'Moneyball' guru Beane speaks at Villanova

Billy Beane, baseball by numbers guru, was part of a panel at Villanova.
Billy Beane, baseball by numbers guru, was part of a panel at Villanova.
Posted: February 11, 2012

Moneyball was born as the 1993 Phillies were dying.

Billy Beane, the general manager and now part-owner of the Oakland A's - who developed the statistically based system of player analysis out of financial necessity - told a Villanova Law School symposium Friday that his successful philosophy was inspired by the surprising success of that Phillies team.

"I was right here in Philadelphia watching the World Series [which the Phils lost to Toronto]," said Beane, who was part of a panel discussing "Moneyball's Impact on Business and Sports." "Those '93 Phillies took a ton of pitches, walked a ton, and scored a ton of runs. That's when it hit me."

On the panel with Beane, who employed his epiphany to help the low-budget A's become one of baseball's most cost-effective teams, were Omar Minaya, the ex-Mets GM who now holds that position with the Padres; Jeff Moorad, the successful sports agent turned San Diego Padres owner, and MSNBC president Phil Griffin. Former Pennsylvania governor Ed Rendell moderated the discussion attended by about 1,500 at Villanova's Pavilion.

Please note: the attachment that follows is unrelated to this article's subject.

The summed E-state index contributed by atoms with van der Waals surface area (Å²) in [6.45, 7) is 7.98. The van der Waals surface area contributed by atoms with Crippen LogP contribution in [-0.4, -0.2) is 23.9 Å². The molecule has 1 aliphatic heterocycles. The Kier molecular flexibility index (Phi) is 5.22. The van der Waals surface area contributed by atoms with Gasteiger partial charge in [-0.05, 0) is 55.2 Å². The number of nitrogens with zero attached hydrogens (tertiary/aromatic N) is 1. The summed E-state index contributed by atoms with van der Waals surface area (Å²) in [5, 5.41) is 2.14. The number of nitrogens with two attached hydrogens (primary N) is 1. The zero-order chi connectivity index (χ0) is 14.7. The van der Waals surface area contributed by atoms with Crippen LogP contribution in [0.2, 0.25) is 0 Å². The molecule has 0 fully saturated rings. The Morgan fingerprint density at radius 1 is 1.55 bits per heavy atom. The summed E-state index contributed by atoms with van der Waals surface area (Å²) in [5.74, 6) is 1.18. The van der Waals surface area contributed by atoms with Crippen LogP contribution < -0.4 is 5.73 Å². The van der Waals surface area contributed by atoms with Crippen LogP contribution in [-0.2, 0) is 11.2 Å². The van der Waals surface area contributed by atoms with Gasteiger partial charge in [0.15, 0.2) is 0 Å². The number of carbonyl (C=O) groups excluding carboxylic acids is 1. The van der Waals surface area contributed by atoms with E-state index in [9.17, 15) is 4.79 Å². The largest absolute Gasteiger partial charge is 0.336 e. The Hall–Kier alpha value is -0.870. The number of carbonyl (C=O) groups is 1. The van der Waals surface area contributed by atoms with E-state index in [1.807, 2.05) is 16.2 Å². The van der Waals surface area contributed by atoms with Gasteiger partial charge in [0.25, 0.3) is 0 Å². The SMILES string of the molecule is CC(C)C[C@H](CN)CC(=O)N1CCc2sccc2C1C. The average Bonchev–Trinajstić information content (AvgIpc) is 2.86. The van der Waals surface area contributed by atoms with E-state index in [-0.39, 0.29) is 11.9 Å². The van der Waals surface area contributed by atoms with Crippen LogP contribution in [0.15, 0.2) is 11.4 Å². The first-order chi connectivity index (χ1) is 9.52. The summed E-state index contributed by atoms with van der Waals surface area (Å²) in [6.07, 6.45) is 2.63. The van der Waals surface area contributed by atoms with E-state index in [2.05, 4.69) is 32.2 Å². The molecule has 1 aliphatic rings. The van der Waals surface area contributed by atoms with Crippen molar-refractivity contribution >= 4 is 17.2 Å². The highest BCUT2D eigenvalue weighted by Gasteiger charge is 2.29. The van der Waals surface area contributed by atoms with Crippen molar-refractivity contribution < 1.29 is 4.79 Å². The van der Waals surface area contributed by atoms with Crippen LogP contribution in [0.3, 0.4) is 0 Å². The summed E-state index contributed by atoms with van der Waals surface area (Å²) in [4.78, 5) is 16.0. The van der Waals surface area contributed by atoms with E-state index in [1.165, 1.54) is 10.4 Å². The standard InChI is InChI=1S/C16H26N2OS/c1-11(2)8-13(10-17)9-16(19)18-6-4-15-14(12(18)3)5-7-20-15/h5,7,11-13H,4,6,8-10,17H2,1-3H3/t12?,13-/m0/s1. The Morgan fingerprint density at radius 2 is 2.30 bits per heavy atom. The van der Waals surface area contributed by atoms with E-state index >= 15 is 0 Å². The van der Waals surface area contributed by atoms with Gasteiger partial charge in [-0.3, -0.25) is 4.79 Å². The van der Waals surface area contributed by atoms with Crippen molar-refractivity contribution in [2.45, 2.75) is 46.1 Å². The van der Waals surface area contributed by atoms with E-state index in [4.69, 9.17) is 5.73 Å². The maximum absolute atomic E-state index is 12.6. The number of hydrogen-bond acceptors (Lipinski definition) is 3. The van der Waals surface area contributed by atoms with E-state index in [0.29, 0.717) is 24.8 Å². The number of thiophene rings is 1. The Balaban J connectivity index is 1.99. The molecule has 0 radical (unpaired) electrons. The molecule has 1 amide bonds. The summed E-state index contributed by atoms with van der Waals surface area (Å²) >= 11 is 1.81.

The ongoing appeal of Moneyball attracted so much interest, organizers said, that the symposium had to be moved from a campus auditorium to the basketball arena.

Originally a front-office philosophy for small-market teams, then a best-selling book, and more recently an Oscar-nominated film starring Brad Pitt as Beane, Moneyball was portrayed as a guide to successful business.

Griffin, who has no direct link to baseball, said he'd used the principles in his successful campaign to push MSNBC into the No. 2 spot, behind Fox News and ahead of CNN, in the cable-news wars.

"Challenge authority," Griffin said. "Tradition will kill you. . . . Understand and know your business."

A No. 1 pick of the New York Mets who had a forgettable career as a player, Beane told an audience packed with Phillies fans that he'd roomed with Lenny Dykstra, the gritty, tobacco-drooling star of both the Phils and Mets.

"And believe it or not," Beane said, shattering a popular stereotype of Dykstra, "he was the neatest roommate I ever had."


Contact staff writer Frank Fitzpatrick at 215-854-5068, ffitzpatrick@phillynews.com, or @philafitz on Twitter. Read his blog, "Giving 'Em Fitz," at www.philly.com/fitz

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